The financial news this week has been dominated by “Black Monday” – the worst day for stock markets since the global financial crisis. Poor economic data from China, the world’s second largest economy, sparked a frenzy of selling. Given the extent of the selling and the fact we are in a traditional holiday period for traders, many believe concerns over a full-blown crisis are overdone and that a bounce back is on the cards. The FTSE100 had one of its worst days since the financial crisis on Monday, but one of its best days ever on Thursday, finishing 0.9% higher than the start of the week.
Equity markets had already been on a downward trajectory since April, owing to a variety of concerns such as a spike in government bond yields, uncertainty surrounding the Greek debt negotiations and fears over China’s economy. Although China’s published rate of economic growth had not slowed much from the 7-8% of recent years, there had been signs that the transition from growth led by exports and infrastructure spending towards a more conventional pattern of consumer-led activity has not been as smooth as the authorities would have hoped.
The fact remains that long-term investors should not react to short-term news. The average fund in the balanced sector (mixed investment 20%-60% shares) has fallen by 5.5% in the past 3 months, but has still broken even over the past year and gained 16.1% over the past 3 years. In the global equity sector, the average fund is down 9.7% in the past 3 months, but just 0.8% over the past year and has gained 30% over the past 3 years.
The events of the past week have increased the likelihood that the long-awaited rise in US interest rates will be put back. Just the hint of an interest rate rise has been enough to knock back investor sentiment on several occasions in the past few years and prompt significant market falls. The Federal Reserve is due to meet on 16-17 September and a rate rise had seemed likely, but the case is now “less compelling” as one Federal Reserve official stated this week.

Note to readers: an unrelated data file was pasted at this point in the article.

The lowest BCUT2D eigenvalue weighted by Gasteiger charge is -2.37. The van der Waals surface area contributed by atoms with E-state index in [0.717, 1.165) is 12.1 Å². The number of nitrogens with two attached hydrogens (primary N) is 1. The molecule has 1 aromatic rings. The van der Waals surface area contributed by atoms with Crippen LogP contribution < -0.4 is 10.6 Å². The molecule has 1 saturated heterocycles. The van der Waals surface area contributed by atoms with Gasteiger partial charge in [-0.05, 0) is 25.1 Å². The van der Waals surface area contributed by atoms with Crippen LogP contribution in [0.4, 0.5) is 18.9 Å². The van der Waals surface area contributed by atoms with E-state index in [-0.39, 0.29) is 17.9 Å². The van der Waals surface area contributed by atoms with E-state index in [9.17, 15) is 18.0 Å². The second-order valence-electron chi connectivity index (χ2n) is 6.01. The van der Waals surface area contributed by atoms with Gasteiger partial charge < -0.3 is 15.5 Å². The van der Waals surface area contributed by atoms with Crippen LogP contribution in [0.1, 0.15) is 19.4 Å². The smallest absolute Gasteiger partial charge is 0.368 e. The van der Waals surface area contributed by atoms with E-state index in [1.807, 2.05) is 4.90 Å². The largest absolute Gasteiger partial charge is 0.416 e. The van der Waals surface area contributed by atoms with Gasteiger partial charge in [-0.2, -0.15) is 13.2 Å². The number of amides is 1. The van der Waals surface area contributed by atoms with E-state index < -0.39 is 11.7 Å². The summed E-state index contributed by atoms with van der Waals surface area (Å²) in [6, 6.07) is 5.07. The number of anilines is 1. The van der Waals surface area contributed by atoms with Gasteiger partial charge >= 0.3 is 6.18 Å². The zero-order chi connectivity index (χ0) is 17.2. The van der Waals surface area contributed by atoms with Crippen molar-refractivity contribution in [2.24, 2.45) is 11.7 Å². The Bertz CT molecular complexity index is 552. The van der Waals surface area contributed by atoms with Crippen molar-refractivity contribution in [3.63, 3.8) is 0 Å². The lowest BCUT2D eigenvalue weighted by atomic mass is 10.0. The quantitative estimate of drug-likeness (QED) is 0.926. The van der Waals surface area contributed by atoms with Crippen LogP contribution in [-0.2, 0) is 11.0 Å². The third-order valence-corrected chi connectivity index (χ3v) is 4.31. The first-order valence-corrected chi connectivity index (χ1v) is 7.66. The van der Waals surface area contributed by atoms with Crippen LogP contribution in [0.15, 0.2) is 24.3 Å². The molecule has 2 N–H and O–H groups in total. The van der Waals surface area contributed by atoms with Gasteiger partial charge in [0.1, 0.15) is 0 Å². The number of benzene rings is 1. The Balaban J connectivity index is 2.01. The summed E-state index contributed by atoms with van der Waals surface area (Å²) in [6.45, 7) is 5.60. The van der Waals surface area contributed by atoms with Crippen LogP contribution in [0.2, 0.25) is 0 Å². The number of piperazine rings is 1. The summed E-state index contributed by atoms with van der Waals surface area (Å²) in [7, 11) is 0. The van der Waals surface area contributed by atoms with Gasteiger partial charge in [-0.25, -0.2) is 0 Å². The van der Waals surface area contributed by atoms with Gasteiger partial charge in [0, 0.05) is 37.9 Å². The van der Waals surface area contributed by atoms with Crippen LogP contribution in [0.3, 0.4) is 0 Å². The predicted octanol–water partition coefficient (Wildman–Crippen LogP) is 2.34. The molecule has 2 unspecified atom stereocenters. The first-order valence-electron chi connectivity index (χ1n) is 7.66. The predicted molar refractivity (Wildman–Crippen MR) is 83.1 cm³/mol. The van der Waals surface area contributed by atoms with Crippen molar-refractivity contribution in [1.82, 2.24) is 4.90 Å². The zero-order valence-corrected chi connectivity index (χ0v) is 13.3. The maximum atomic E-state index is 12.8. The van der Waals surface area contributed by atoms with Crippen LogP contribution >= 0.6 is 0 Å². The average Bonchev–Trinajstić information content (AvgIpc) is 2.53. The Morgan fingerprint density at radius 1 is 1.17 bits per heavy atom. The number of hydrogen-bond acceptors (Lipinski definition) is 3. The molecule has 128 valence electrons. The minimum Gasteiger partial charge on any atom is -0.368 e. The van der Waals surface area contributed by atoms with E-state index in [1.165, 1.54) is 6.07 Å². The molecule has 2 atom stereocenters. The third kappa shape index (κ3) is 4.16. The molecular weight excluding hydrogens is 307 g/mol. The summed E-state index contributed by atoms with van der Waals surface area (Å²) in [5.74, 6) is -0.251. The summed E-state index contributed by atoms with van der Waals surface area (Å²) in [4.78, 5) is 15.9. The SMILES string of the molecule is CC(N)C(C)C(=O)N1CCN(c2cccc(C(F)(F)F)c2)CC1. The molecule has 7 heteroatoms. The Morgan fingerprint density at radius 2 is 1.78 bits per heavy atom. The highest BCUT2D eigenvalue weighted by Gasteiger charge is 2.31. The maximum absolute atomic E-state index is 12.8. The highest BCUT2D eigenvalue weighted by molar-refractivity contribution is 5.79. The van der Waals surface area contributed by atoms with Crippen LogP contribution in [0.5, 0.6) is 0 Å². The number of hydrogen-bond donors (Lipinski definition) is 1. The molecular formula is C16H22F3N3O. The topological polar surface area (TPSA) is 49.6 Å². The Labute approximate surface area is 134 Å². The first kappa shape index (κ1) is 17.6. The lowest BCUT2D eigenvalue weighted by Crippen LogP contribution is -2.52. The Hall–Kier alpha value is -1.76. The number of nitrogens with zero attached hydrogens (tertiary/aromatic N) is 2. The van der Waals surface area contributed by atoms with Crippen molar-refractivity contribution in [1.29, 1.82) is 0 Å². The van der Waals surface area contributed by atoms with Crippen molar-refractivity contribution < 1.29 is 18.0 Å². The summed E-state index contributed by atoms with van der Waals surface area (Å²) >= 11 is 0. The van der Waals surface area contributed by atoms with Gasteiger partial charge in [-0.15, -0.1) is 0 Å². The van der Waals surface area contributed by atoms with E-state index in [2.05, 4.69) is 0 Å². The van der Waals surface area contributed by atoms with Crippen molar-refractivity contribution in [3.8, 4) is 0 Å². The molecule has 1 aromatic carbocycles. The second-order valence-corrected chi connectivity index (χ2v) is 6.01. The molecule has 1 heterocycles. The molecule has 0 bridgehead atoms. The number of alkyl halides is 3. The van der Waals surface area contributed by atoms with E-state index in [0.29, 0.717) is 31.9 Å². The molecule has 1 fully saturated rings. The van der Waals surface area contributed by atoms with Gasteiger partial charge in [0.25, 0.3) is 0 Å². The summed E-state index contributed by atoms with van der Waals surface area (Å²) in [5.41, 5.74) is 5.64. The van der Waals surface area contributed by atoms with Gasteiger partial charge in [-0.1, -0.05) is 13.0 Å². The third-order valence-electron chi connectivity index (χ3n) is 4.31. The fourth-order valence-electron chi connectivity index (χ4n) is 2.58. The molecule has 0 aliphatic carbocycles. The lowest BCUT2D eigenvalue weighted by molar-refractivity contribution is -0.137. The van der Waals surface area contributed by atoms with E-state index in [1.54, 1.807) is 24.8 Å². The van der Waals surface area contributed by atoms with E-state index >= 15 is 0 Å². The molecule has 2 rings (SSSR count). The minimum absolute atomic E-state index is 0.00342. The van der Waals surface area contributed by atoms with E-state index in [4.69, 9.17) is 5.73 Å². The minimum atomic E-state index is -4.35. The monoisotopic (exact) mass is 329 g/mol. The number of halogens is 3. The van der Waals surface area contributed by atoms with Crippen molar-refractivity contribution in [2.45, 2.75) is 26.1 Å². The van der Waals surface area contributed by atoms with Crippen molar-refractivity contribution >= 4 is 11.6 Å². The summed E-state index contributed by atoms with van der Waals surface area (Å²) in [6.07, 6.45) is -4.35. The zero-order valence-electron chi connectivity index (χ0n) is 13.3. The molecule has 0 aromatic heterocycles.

Markets were then boosted further as revised figures have shown that the US economy grew by far more than previously thought between April and June. The economy grew by an annualised rate of 3.7%, up from the first estimate of 2.3%. Growth of 0.6% in the first three months of the year was not revised. The second-quarter revision reflected greater corporate investment than previously estimated. The growth in the economy overall was due to strong consumer and government spending, and higher exports.
Meanwhile in the UK, the CBI has upgraded its estimate for growth this year from 2.4% to 2.6%, and from 2.5% to 2.8% next year. The upgrade by the CBI, which represents thousands of businesses across the country, is attributable to long-awaited signs of recovering productivity in the first half of this year feeding through to stronger wage growth.
The consensus of opinion is that we are not in a normal economic cycle whereby boom follows bust. While interest rates have been at rock bottom, consumers and companies have exploited them either to repay debt or refinance at lower rates of interest – rather than taking advantage of low rates to borrow more.
The eurozone’s annualised rate of inflation remained unchanged at 0.2% during July. Despite the Greek crisis, the IMF maintained its forecast for economic growth in the eurozone over 2015 at 1.5%.
Closer to home, the latest official figures show that NI house prices have now recovered to 2005 levels. Figures for the year to June show that Northern Ireland was the fastest growing area in the UK, with prices increasing by 9%.
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The value of your investment can go down as well as up and you may not get back as much as you originally invested.